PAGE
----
"Far off mountains, taming into clouds."
After the lakes we had previously visited, this branch, (only the extremity) of the great Bodensee presented an aspect of inferior interest. It belongs not however to ns to boast of having seen the lake of Constance, properly so called.
At Stockach, picturesquely situated on a rising ground, we beheld a fine effect of sun-set on the Rsetian Alps to the south-east, and on the champaign country stretching as far as the Black Forest to the west and north; a country which one is induced to contemplate with yet stricter attention from recollecting that, during the revolutionary war, it was repeatedly the scene of the most obstinate and sanguinary engagements, fonght with alternate success, between the contending armies of France and Austria.
The road for miles and miles is lined on each side with apple and pear trees; and so plentiful was the crop that
<he branches of most of them were, as a matter of necessity, propped up with poles.—The peasantry in these parts appear to be very poor: the women, employed in some of the hardest field-work, carry enormous weights of grass and other things on their heads, and the far greater number of them have neither stockings nor shoes. The men wear immensely large triangular cocked hats, which forma ludicrous set off to their blue smock-frocks.—Oxen of a large and powerful breed are used at plough and in the team. The sheep are also full sized.—This quarter of the Duke of Baden's dominions is entirely Catholic.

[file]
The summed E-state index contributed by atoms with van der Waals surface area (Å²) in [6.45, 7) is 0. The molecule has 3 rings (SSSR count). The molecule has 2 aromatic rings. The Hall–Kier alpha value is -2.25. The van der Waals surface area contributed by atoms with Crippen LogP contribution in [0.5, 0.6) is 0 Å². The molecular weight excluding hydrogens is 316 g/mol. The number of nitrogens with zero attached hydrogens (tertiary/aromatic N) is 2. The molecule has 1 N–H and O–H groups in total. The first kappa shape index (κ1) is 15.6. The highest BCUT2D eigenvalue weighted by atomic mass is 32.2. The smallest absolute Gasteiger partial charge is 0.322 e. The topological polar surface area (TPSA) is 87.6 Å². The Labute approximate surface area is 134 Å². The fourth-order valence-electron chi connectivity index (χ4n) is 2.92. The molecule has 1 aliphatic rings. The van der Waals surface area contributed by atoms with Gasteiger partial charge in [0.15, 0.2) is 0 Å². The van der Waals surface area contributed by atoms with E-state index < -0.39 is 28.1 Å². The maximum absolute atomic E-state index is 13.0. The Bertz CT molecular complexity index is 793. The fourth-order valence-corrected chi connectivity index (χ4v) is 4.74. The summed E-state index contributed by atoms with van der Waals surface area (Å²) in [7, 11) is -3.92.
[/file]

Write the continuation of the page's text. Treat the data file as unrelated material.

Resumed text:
17th.—Duttlingen is a large place, with wide streets and lofty houses built of stone, in a very heavy stile. The churih corresponds with the rest of the town as to bulk and architecture. Considerable business is carried on here in cutlery and shoemaking, and in the manufactory of net for pantaloons. The tradesmen attend the different fairs, within an extensive circumference, including those of Switzerland: The postmaster (whose inn is a good one) informed us that he never remembered to have seen so many persons travelling through the country, as there had been this summer: people of all nations, English, French, Russians, and Poles, as well as Germans. Thestudentsof the different Universities were particularly numerous; of those indeed we had ourselves met a great many pedestrianizing among the Alps, and some of them shaping their course towards Italy.
It was at Duttlingen that we crossed the Danube, whose name alone would have been sufficiently calculated to interest us, even if the river itself were not the wide and rapid stream which it is, although so near